I have many goals for my future in painting, but currently my major goal is to loosen up and be less focused on the exact depiction of my subject. I have more fun when I am freer with my color and brushstroke, which I learned from my impressionist painting (bowl of oranges and pitcher). I need to remind myself that I am not creating a photo but a painting. I want to involve the viewer in an interactive dialogue with my work. This could mean doing things like including exploratory or playful marks that aren’t necessarily in the scene, using more open, less controlled brushwork, or including colors that may not be there (or making subtle ones more prominent). Most importantly, I need to keep an imaginary ‘veil’ up between my subject and I so that I must constantly ask myself how I WANT to express/convey it in paint, regardless of what I see in from of me. I have learned a tremendous amount but I have a lot more to discover, experience, and explore. I am excited to share that I will return to the Aegean Center this spring to continue my studies. I am looking forward to another semester on Paros, experiencing the local culture and environment, and learning from Jane, John, Jun, Jeffrey, and Liz.
9, December 2008 § Leave a comment
I come to the Aegean Center from Athens, Georgia and am taking a “gap” year before heading off to college next Fall. I was drawn to the Aegean Center because of my interest in photography (as well as other mediums) and my desire to live abroad. Originally, I had planned to be involved in photography classes only, but the encouraging atmosphere of the Center opened me to attempting courses in which I was less confident. So, what once would have been a light schedule is now a wonderfully full schedule. I am taking basic drawing, figure drawing, Greek literature, Greek art history, Greek dancing, photo history, digital photography, silver photography, and a class on the camera. One of the many great things about my schedule is that I have at least one class with almost every instructor at the Center.
Working in both digital and silver photography allows me one-on-one time with Elizabeth Carson and John Pack. With Liz I am learning the art of the darkroom and with John the art of producing a fine digital print. The first step in both classes is making photographs. From our travels in Italy and our time in Greece I have accumulated a number of images, both film and digital, that I am currently working on.
During the first week, Liz taught all of the silver students how to develop film and how to begin printing. For many, this was a welcome review as almost all of us were out of practice and needed to be acclimated to the darkroom here. The best way to learn in the darkroom is to work when Liz is there, by just sitting down and exchanging ideas with her. Also, having her trained eye reviewing my test strips and proofs has helped me to train my own eye to see subtle differences in tonality and to see that even the slightest change can make a print look entirely different. I have progressed in my understanding of photography and enjoy working in the darkroom even if it means I am not outside in the wonderful Greek sunlight 24/7.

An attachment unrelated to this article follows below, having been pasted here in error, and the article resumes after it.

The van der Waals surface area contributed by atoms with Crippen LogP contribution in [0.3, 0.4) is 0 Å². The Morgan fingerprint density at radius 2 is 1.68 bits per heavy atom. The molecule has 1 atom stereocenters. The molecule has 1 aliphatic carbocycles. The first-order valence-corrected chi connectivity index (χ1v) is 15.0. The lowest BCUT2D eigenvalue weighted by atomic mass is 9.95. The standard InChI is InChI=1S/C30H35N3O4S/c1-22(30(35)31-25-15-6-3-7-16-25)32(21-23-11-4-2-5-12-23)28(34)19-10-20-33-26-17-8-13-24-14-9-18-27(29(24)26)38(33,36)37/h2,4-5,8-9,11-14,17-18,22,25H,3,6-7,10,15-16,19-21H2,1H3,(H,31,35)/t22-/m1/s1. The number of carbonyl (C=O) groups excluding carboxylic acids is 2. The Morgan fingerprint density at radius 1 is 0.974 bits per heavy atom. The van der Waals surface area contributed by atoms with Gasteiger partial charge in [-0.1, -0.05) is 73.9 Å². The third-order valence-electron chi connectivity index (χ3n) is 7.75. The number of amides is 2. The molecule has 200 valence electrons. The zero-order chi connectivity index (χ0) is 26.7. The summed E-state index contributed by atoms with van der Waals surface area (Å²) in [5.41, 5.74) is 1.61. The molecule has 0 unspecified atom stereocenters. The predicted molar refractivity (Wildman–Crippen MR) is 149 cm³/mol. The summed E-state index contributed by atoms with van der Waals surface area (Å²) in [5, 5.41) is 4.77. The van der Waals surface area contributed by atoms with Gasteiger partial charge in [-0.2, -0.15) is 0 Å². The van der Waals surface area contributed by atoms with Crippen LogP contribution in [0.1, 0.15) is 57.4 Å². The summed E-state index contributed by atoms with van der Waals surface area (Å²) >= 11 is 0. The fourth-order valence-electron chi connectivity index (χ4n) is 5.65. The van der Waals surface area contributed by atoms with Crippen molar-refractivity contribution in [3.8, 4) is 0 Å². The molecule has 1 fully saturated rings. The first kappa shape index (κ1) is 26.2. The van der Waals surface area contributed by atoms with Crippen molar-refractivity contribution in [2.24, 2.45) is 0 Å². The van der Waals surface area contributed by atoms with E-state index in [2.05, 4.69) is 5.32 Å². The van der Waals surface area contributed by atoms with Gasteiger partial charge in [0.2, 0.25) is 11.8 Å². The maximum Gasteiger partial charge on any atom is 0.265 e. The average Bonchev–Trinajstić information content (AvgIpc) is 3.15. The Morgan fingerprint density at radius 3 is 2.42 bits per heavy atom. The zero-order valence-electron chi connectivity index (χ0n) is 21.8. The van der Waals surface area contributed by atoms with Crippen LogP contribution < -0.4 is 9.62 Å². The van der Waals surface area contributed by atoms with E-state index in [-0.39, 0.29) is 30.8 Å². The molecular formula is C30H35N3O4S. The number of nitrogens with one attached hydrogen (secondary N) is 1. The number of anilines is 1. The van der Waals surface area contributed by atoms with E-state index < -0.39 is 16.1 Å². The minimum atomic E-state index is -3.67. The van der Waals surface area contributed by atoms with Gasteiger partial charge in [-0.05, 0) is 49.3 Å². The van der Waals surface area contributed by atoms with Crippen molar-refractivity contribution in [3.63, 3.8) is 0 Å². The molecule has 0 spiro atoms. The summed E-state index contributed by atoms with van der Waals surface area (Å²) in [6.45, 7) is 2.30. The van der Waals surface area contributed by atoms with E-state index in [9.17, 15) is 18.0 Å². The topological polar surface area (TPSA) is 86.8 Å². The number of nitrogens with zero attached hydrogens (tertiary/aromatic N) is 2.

Digital photography is a whole different world from silver. Our digital class consists of about ten people and we meet twice a week. We learn about Photoshop and printing by looking at each other’s work and seeing the changes we have made to our images. We also spend time working with John individually throughout the week. When working with John, I typically open up an image that I have worked on and we discuss the changes I’ve made and different ways to make those changes. Often we play around with different modifications until we find the best image.
4, December 2008 § 2 Comments
Dear Mr. Van Buren,
As the end of the semester approaches and we are all working diligently on finishing and preparing final pieces for the exhibit, I am moved to write you a letter to express my gratitude again for making the last few months possible. You have not been far from my thoughts through this experience, as I am aware that it was your generosity that helped manifest this. As I mentioned in my past email to you, the decision to attend the Aegean Center was a heart-centered and passion-filled one — a departure from my anticipated next step of attending a master’s or law degree program. Reflecting on these amazing months, I cannot believe that I could have continued my life without having lived this! As a result, I would love to share a long-awaited update on how I have been.
I had never been to Italy before, and considering my Italian-American heritage, was so excited for our time at the Villa. Apart from the amazing food (from which I have acquired many new recipes!), the art history component was the most effective and sustainable way that art history can be taught. I wrote home to my family saying that I felt like all of my childhood art books had come to life! We recently had a discussion in my painting class about the important connection that new artwork has to tradition. If my time in Italy was demonstrative of anything, it was the importance of understanding the ancestral artistic mastery in the Mediterranean. I feel confident that I can walk into any church and assess its history based on time period, architecture and the intention for construction. In addition, I feel comfortable with my ability to identify the defining characteristics of most 12th-17th century Italian art — such an amazing amount of material taught to us in just one month! I particularly loved Bellini’s works (I am spending one night in Rome before I depart to the US and am hoping to go to the Bellini exhibit!), especially his ‘Sacred Conversations’ in Venice. In addition, Simone Martini’s ‘Annunciation’ and Donatello’s wooden sculpture of ‘Mary Magdelen’ were very memorable. The Sistine Chapel was exciting to finally see in person — I actually attached a drawing I started of one of the Sybil’s. I am planning on turning this into a painting or pastel piece one day. I know I will return to Italy again in the future, and hopefully at that point will be able to speak a bit more Italian!